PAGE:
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The Conceptual Framework

Photoshop 6 introduced several new concepts and made some old ones more important than they used to be. Getting a handle on these will give you a much clearer understanding of how the various settings work and why you'd want to choose one option over another. So before we dive into the depths of the Color Settings dialog box, let's look at an overview of the controls and the kinds of things they do.

Photoshop Color Management at a Glance

The color architecture in Photoshop CS is deep but straightforward. Here, in a nutshell, are the controls you need to know about to make Photoshop CS produce the results you want.

  • The Color Settings dialog box lets you set default working spaces for RGB, CMYK, and Grayscale, and set Color Management Policies, which dictate how Photoshop uses (or ignores) embedded profiles in images. It also lets you set warnings for missing or mismatched profiles.

  • The default working spaces are the ones Photoshop always uses when it encounters untagged images (those with no embedded profiles), and are also the ones Photoshop always uses as the destination when you convert between color modes by choosing RGB, CMYK, or Grayscale from the Mode submenu on the Image menu.

  • Untagged images use whatever working space is currently set for that color mode. If you change the working space, Photoshop reinterprets the image as being in the new working space. Tagged images stay in the space represented by the embedded profile unless you explicitly ask for a conversion to another space.

  • Color Management Policies let you control Photoshop's color management behavior. Preserve Embedded Profiles makes Photoshop open each image in the space represented by its embedded profile. Convert to Working RGB/CMYK/Grayscale forces a conversion from the embedded profile space to the working space. Off ignores embedded profiles and treats all images as being in the working space. Untagged images—those that don't contain an embedded profile—are always treated as being in the current working space.

  • Photoshop always displays images through your monitor profile, which it picks up from the operating system. It performs an on-the-fly conversion on the data sent to the video card from the document's space (either the document's own embedded profile or the current working space) to your monitor space. This conversion is only for display—it doesn't affect the contents of the file.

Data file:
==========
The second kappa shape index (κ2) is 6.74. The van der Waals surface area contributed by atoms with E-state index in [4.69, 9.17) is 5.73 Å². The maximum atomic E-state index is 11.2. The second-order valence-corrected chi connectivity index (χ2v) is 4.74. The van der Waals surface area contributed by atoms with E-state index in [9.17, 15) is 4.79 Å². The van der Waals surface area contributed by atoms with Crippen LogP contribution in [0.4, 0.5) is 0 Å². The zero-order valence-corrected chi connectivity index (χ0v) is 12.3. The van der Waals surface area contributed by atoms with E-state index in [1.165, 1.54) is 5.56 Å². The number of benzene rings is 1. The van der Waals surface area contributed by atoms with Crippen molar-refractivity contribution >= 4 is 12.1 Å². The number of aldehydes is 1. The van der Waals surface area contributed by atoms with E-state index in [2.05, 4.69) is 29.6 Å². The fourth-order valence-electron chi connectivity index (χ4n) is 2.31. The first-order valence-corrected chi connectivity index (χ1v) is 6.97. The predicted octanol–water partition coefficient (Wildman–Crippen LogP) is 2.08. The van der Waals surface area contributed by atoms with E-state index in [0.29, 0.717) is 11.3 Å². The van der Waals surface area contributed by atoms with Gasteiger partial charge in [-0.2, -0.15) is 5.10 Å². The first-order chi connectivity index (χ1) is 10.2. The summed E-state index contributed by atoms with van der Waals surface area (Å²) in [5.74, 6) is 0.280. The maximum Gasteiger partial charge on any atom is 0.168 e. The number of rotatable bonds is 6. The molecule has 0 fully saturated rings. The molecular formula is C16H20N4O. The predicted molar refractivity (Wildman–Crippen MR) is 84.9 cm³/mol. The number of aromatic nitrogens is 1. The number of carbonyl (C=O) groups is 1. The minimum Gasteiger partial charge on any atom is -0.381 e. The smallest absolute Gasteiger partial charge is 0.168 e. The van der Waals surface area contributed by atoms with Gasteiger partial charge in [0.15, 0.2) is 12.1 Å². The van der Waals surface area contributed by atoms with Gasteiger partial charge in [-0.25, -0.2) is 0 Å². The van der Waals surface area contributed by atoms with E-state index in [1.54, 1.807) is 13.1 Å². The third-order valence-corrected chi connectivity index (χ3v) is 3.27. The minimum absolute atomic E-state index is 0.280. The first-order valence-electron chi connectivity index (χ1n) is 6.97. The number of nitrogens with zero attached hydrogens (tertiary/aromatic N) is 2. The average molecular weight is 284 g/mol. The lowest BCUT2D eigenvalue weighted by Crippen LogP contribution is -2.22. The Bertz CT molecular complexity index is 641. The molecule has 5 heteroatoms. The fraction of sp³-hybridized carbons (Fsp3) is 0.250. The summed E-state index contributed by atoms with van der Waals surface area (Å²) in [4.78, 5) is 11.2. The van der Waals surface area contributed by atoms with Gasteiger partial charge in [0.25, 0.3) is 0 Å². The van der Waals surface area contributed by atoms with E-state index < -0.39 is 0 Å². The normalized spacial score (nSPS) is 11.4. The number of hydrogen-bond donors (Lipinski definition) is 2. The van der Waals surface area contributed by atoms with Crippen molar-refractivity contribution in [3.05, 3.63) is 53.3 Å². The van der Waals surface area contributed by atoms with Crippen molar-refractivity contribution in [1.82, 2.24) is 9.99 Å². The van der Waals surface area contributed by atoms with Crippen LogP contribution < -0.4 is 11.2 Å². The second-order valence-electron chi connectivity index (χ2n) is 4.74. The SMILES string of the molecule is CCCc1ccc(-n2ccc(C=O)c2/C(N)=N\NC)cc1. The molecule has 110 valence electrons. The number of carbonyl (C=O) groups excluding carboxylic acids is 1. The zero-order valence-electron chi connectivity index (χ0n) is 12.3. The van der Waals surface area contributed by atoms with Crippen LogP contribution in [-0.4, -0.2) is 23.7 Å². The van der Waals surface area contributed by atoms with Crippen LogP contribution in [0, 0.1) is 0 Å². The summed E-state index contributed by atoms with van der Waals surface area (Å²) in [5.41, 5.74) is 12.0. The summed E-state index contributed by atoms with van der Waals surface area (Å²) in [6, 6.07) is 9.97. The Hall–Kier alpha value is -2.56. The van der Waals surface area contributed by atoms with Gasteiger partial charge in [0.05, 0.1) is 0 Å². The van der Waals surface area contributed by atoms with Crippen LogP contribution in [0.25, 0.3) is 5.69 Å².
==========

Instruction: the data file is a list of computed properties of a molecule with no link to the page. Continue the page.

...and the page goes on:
• The Assign Profile command lets you assign a profile to any image. Assigning a profile doesn't change the numbers in the image, it just attaches a new meaning to those numbers, and hence it changes the appearance, sometimes dramatically.

  • The Convert to Profile command lets you convert images to any profiled space, with a choice of rendering intents. Unlike Assign Profile, Convert to Profile changes the numbers in the image but preserves the appearance. Convert to Profile offers more control over color space conversions than changing modes from the Mode submenu, because it lets you preview different rendering intents, and it allows you to perform RGB-to-RGB or CMYK-to-CMYK conversions, which are impossible using the Mode commands.

  • The Proof Colors command offers a live preview of conversions to any RGB, CMYK, or Grayscale output space. You can work in a working space while previewing the output space. Proof Colors offers separate control over the rendering from source space to proof space, and proof space to the monitor, providing very accurate previews.

  • The Color Management Options panel of the Print with Preview dialog box lets you perform a conversion on the data that's sent to the printer. The conversion can be a simple one from document space to the output space, or a more complex one from the document space to the Proof Colors space to the output space. The former is handy for printing final art on a composite printer directly from Photoshop. The latter is useful for proofing final press output on a composite printer.

If you learn how to use all these controls effectively, you'll have achieved mastery of Photoshop's color management in its entirety. Maybe you should write a book!

On your way to mastering Photoshop's color management, just remember the basic principle that color management only does two things: assign a color appearance to the numbers, and change the numbers to preserve that appearance in a different scenario. Learn to figure out whether you're assigning an appearance or making a conversion.



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